Don’t even say there’s no culture in Orlando. Seriously, don’t. If I hear even a peep to that effect, it’s gonna be a backhand – POW! – to the kisser. Understood? Two particular concerts this week have my back on this one.

First, the sophomore chapter of the Baraka World Music Series, on March 21, brought the fleet-fingered virtuosity of Colombian pianist Claudia Calderón. Her technical, academic interpretation pursued Colombian and Venezuelan folk traditions with classical erudition. The atmosphere, however, was as much a part of the event as the refined playing of Calderón and her Piano Llanero Ensemble. This time, the concert was held in the offsite warehouse space for the Baraka Collection, which was transformed into an ad hoc but surprisingly elegant performance room. Despite the sometimes problematic garage acoustics, it was a moodily inviting mise-en-scène to be in. Though still in its infancy, the Baraka World Music Series is making a serious bid as one of the area’s most tasteful, well-curated music events. E-mail to get fully mailing-listed.

The second exemplar went down the night before. I, along with everyone who bought tickets to Boston’s Neptune online at, was told via e-mail that the designated pickup spot was Hoops Tavern at 9 p.m. There, we were scooped by the Bus, a for-real urban assault vehicle (it was formerly an Oakland mobile police unit) converted by Bay Area musician John Benson into a moving performance space. Once aboard, I kinda felt like Jonah, only in the belly of a huge hippie van (sweet!).

We hit the road and Neptune ripped forth in angular shards of noisy experimental rock bashed out on beautiful instruments artfully fashioned from junk by the band. They totally rocked but the pitching, comedically rough-and-tumble Bus was doing the rolling. Still, the band fared well, shining best during their impressively polyrhythmic exchanges. More than just a concert, it was truly a sui generis experience and organizers Alex Boeckl, Pat Greene and Greg Liebowitz deserve maximum propers for conceiving it. Even the band said it was the weirdest show they’d ever played, and they’re an experimental act.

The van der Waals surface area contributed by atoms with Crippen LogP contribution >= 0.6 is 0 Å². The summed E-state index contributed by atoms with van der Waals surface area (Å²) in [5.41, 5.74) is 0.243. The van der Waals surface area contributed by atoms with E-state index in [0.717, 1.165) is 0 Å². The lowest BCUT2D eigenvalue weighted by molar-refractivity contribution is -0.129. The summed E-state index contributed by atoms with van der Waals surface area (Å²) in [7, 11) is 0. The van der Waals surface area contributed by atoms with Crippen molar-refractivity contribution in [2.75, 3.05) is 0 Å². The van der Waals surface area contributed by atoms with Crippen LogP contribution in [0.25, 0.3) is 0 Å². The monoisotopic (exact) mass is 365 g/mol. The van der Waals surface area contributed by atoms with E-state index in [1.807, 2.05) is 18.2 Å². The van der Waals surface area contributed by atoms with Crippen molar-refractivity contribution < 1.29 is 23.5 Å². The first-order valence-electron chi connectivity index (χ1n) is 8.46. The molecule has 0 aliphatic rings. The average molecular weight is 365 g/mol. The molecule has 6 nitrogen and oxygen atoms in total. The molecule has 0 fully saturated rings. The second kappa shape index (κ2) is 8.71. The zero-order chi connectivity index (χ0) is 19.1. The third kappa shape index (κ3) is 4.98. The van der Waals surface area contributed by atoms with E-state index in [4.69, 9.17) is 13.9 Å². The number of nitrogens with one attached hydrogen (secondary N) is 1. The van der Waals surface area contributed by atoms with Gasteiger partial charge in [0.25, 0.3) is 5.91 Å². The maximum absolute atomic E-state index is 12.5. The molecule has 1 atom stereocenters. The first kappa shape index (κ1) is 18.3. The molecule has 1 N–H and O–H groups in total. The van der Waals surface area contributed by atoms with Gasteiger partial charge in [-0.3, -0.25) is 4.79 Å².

It wasn’t until the encore, though, that things got bumped up from experience to adventure. As the last song climaxed, with audience members adding percussion by banging on the bus frame, we were pulled over by the po-po. Huge, windowless, obviously converted bus with the racket of a live rock band emanating from it … hmm, didn’t see that one coming. Thankfully, adventure stopped short of buzzkill and no one went to the clink. Stop missing out and get updated by e-mailing

These two events make a significant point. Y’see, all the discussion that the planned performing arts center kicked up might lead one to believe that this city is a cultural black hole. Well, I confidently differ. Thanks to the efforts of homegrown organizers with vision, at least our underground is already sophisticated enough to offer happenings that are as exceptional as they are unique. All it takes to ensure their survival is awareness and support, and I just handled the first part for you.

The beat

But wait, I’m not done with good stuff yet. On March 18, the Peacock Room was lit up by Ohio’s Times New Viking, whose sound is best summarized as jangle-pop buried beneath an avalanche of fuzz and feedback. Live, their melodic propensities were much more in the fore. Though still loud and scrappy, they were notably more accessible in person. Cheap and blown out, theirs is a total jalopy-rock aesthetic but the irrepressible melodies make it all glow.

Also dope was New Zealand’s Die! Die! Die! at Taste March 20. The lean and mean trio convincingly merged a tall, elegant post-punk sound with the aggression and intensity of hardcore. With lots of crowd-rushing and flopping on the floor, the boys hit it hard, hit it fast and got the hell out. That’s the stuff, man.

Wrapping up the week with an inspired showing was lauded Rhymesayers sharpshooter Brother Ali at the Social March 22. Life as an albino pretty much guarantees him an outsider’s point of view, and his head-on, intensely personal lyrics don’t bother to shy from it. Delivered in a commanding, unshakable flow and persistent cadence, his rhymes were pumped with powerful angst but ultimately uplifted and empowered. It’s no wonder at all that he’s on the vanguard of underground rap.


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